PIQUA — While a number of kids had Presidents’ Day off, many were welcome to learn about African history at the Piqua Branch of the Miami County YMCA’s Black History Month event, “A Taste of Africa.”
Abigail Ngoza-Jordan, teen leadership director and a native of South Africa, led the program at the Piqua Branch Richard E. Hunt Family Youth Center, encouraging local teens to embrace cultural diversity.
“We’re celebrating Black History Month, embracing our diversity. We are more alike than different,” Ngoza-Jordan said. “I think if the kids understand diversity, then they’ll be better citizens and be able to embrace one another and love one another and care about one another, so I think this is important.”
Fifth to 12th graders were welcome to walk in anytime Monday afternoon to learn about African history, from exploring different animals from the continent to seeing different African artifacts. A number of stations were set up throughout the family youth center, including a station for the kids to make peanut butter by hand from scratch using African cooking utensils.
Another station was host to bead necklaces, art, and other African artifacts, such as fans and slingshots, as well as books about African history, including one about Nelson Mandela. Ngoza-Jordan also had different African currency available for students to see.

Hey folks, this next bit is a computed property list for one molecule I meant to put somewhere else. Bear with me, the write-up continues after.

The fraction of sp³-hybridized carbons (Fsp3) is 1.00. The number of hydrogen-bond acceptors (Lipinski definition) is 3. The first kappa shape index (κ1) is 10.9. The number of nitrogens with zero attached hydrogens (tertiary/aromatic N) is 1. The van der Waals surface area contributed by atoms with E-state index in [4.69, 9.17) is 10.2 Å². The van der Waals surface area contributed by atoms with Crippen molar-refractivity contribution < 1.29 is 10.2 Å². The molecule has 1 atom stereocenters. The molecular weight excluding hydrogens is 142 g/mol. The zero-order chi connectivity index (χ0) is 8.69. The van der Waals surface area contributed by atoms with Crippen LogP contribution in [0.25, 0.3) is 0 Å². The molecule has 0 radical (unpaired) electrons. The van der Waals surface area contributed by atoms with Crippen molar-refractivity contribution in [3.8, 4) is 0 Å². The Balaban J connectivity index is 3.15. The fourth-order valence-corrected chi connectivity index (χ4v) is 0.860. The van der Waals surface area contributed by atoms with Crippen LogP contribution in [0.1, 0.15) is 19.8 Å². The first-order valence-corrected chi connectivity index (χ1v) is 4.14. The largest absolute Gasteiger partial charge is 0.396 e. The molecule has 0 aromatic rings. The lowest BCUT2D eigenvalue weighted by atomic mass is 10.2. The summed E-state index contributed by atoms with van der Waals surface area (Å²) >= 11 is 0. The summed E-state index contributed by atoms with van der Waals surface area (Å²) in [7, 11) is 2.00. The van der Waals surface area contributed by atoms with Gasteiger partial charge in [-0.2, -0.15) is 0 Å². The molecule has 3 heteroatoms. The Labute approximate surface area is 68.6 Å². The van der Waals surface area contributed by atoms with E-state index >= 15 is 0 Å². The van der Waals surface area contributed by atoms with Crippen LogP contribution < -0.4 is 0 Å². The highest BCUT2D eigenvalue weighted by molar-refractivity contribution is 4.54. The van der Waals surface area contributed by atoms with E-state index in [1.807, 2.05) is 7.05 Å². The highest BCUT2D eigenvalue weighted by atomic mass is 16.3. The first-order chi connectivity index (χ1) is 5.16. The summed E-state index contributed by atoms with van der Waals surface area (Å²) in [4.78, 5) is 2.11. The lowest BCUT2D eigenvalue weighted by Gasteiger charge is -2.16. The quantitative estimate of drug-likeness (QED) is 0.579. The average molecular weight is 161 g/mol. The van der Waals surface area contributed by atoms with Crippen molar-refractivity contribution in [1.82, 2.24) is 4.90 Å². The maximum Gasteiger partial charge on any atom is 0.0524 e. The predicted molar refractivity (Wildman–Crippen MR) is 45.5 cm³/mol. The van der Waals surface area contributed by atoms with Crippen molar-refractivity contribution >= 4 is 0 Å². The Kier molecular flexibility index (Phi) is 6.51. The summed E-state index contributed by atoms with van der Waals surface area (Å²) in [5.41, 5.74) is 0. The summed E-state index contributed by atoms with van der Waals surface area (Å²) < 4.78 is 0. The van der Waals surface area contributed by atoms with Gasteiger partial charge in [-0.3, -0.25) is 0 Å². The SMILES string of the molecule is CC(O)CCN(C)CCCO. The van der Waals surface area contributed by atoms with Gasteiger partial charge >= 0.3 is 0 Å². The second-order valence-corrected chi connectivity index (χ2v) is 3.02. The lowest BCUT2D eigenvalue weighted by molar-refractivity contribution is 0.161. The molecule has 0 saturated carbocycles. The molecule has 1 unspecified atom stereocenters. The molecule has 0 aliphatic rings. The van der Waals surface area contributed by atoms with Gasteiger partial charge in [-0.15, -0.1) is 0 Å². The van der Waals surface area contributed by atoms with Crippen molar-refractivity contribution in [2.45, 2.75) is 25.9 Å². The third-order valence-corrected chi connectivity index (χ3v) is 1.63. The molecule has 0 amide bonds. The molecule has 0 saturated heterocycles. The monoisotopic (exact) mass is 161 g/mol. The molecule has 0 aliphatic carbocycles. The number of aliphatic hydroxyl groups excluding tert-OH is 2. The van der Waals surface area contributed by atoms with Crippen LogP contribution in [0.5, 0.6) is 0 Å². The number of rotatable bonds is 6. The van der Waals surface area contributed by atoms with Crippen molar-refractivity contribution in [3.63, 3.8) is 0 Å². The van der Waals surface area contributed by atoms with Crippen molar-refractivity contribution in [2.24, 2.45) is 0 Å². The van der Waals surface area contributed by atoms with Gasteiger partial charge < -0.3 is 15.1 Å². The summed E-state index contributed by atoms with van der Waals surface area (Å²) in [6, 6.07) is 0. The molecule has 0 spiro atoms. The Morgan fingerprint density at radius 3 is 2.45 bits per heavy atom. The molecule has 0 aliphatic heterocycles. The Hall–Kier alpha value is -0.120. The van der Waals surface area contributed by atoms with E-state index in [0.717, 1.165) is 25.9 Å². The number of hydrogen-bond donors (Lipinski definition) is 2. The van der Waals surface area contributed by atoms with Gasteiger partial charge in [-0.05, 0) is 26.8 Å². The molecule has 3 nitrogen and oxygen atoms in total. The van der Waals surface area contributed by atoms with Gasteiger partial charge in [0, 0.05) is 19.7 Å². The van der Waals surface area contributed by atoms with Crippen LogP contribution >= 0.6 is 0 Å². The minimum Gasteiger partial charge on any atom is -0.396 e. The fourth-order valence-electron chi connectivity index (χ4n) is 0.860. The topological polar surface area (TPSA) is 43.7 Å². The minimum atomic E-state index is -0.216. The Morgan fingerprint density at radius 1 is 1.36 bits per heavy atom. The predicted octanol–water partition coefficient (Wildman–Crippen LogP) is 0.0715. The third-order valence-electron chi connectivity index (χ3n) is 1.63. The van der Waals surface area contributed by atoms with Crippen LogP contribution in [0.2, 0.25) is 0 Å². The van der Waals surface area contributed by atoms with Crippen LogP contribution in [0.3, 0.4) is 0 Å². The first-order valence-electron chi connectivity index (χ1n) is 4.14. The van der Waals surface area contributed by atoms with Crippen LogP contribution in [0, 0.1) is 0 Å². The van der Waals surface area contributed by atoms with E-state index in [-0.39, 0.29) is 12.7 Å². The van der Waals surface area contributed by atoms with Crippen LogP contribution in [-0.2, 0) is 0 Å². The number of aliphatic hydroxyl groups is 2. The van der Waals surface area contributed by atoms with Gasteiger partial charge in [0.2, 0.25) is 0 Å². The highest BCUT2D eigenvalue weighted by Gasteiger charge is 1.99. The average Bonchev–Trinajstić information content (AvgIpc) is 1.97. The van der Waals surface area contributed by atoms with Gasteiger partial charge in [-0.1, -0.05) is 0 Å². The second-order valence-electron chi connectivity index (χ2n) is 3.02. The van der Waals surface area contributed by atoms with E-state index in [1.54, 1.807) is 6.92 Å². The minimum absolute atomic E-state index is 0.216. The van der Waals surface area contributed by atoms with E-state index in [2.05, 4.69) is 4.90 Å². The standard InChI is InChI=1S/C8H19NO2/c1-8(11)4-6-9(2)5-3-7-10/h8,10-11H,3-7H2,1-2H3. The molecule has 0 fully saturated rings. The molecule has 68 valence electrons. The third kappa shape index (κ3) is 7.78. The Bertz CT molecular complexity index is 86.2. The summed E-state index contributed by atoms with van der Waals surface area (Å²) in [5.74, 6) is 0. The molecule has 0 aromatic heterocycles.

“Then we have the music station, where they’re going to play drums,” Ngoza-Jordan said.
Ngoza-Jordan also used the event to encourage the kids to follow their dreams.
“One of the things we have is the ‘Never Give Up’ station, so we’re going to talk about self-esteem, never giving up, believing in yourself, and following your dreams,” Ngoza-Jordan said. “It doesn’t matter how old you are, as young as you, you guys can believe in your dreams, and whatever you do, never give up.”
By learning about a different culture, Ngoza-Jordan said that the kids will be able to be more accepting of other people as well as learn about themselves.
“Cultural diversity is very important, and I think if the kids are exposed to a different culture, then they begin to better understand themselves and understand other people and love other people,” Ngoza-Jordan said.
Particularly for teens, she said, “who are the future leaders of tomorrow, if they can embrace diversity at an early age, then that’s going to really help our country to be a better place.
“So I truly feel that this is really very important.”
Reach Sam Wildow at firstname.lastname@example.org or (937) 451-3336